For several years now, Harold Heie has been engaged in one of the more noble initiatives on the Internet, an online project he calls Respectful Conversation. A former Christian college professor and administrator, Heie found himself
appalled at the sad state of public discourse in contemporary society, including the realm of politics, the media, and many churches and educational institutions. The engagement between persons who disagree with one another is increasingly shrill and nasty, too often characterized by demonizing the other, listening to only an echo of yourself, and holding to fixed positions without openness to learning from those who disagree. Such broken discourse does not bode well for the future of our schools, churches, local communities and nation. It is urgent that we take immediate steps to seek a better way to engage those with whom we disagree.
That better way is to create welcoming spaces for those who disagree with one another to have respectful conversations. As a Christian, I believe this better way is integral to the call for Christians to love others, for a deep expression of love for another person is to provide a safe, welcoming space for that person to disagree. That goal can be shared with all persons of good will, whatever their religious or non-religious convictions.
So he has used his retirement from Christian higher ed to convene “eCircles” whose participants would model this kind of conversation on controversial topics.
What does it mean to “follow Jesus“?
Starting next month, Respectful Conversation will host a series of essays on that question, written by Christians from twelve different traditions. Running in rough chronological order, the conversation will start with Orthodox historian David Ford and conclude next July with Pentecostal scholar J. Terry Todd. Each month will start with a lead essay summarizing how that tradition understands “following Jesus,” followed two weeks later by responses from the other conversation partners, who will share what they have learned from that month’s tradition (perhaps as a corrective to their own).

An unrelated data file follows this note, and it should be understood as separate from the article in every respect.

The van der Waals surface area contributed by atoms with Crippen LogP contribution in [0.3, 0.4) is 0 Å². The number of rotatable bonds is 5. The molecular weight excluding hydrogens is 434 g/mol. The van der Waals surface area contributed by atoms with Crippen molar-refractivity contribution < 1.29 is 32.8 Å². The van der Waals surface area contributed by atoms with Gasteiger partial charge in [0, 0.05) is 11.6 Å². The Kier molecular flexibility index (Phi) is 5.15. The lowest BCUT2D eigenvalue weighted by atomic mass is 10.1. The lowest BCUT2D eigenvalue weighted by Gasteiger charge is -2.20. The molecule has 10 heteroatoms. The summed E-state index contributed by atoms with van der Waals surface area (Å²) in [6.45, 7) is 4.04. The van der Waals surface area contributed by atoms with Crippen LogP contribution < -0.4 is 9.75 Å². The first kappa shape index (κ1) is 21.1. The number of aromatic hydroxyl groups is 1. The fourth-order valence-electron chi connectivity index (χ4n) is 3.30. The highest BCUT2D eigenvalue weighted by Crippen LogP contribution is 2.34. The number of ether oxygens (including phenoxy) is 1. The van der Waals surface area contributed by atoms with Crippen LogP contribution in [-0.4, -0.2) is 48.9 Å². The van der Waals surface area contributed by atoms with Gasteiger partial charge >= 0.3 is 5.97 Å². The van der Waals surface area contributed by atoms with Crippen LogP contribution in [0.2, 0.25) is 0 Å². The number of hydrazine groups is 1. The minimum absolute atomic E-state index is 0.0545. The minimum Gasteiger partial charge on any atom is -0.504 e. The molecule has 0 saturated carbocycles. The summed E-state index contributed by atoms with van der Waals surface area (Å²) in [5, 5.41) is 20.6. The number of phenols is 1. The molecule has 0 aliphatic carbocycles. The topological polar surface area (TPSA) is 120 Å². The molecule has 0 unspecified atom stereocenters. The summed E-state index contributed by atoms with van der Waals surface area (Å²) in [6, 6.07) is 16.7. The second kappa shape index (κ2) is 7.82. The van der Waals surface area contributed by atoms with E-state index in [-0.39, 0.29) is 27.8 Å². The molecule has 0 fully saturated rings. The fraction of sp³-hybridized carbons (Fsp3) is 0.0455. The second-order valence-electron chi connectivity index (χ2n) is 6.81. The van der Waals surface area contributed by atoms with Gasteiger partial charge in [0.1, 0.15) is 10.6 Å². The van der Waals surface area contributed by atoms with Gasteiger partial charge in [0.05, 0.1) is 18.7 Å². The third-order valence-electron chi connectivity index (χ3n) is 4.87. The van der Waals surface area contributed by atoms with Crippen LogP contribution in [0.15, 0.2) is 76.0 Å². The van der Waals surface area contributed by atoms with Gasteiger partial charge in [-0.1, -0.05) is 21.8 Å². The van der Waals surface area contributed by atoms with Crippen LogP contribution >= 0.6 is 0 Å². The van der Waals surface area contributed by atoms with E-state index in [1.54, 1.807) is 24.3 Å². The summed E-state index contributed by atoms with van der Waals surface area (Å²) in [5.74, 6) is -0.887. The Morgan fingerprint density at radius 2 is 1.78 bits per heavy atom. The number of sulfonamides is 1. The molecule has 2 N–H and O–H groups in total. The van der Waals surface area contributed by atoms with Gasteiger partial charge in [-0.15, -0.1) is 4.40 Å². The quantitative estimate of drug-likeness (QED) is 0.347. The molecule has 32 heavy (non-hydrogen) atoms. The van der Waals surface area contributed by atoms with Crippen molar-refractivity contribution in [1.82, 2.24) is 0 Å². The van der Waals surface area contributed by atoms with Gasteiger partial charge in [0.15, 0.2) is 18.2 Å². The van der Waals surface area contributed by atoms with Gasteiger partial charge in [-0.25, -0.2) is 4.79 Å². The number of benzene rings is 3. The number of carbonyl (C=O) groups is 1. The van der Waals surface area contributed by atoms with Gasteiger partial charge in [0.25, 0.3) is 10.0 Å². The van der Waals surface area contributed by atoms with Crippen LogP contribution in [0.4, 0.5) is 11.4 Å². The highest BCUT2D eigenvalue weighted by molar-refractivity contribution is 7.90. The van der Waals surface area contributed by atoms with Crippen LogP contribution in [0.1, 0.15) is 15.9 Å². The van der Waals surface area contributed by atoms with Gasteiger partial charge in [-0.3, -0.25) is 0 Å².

I’ll be serving as the representative of the Pietist tradition in the Following Jesus conversation. As I wrote last week at The Anxious Bench, that prospect leaves me feeling at once uneasy and excited:
I have to admit to feeling a bit out of my league here. While I’ve written or edited three books on Pietism, I’m not really a church historian. I’m certainly no theologian. So it’s going to feel like a let-down to spend the winter reading people as notable as Randall Balmer, Wes Granberg-Michaelson, and David Gushee writing about traditions as well-established as, respectively, Anglicans, Reformed Protestants, and Baptists to me noodling on Pietism… which is about as amorphous a religious tradition as anyone can imagine.
Still, I’m honored and grateful to be invited to join such a distinguished company for such an important conversation. I can’t think of a more foundational question for Christians than what it means to follow Jesus, and I’m glad that the conversation assumes a truth that American Christians often struggle to recognize: the role of tradition in shaping how we ask and answer questions of religious belief and practice.
In recent years, thinking about my own Christian tradition has been more difficult than it used to be. It was wrenching to go from writing a contemporary argument for Pietism in 2017 to watching the denomination that I’d called “the Pietist option in practice” spend 2018–2019 abandoning some of the core distinctives of that “option.”
But in the midst of the COVID pandemic, I’ve been given new chances to articulate the historical and contemporary meaning of Pietism for new audiences: from teaching an online class for the Lutheran congregation I joined after leaving my Covenant home to giving a keynote address via Zoom for a German university that emerged from a different Pietist tradition. And I continue to engage with Pietism in more academic settings, reviewing Peter Yoder’s new book on August Hermann Francke (for an upcoming issue of Fides et Historia) and talking about Bethel’s history and heritage next month with new faculty.
And while I continue to think of myself as being “evangelical” in a historic sense, the experience of the Trump years has left me feeling even more at home in Pietism than whatever passes for evangelicalism nowadays.
So I look forward to using my participation in the Following Jesus project to dig deeper into my tradition, and to learn about eleven others.
It will be several months until I try to summarize how Pietists understand Jesus and what it means to follow him… but it would help me enter the conversation if I could first hear from those of you who also identify with the Pietist tradition.
As a Pietist, what does it mean to you to “follow Jesus”?
You can respond in the comments section below, or where I’ve shared this post on Facebook and Twitter. I won’t quote anyone or mention any names, but before I write my own mind, I’d love to know how some fellow Pietists think about Jesus and what it means to follow him.
Then once we’re into the actual conversation on Harold’s site, I’ll share monthly updates — and invitations to participate. Looking forward to hearing from you!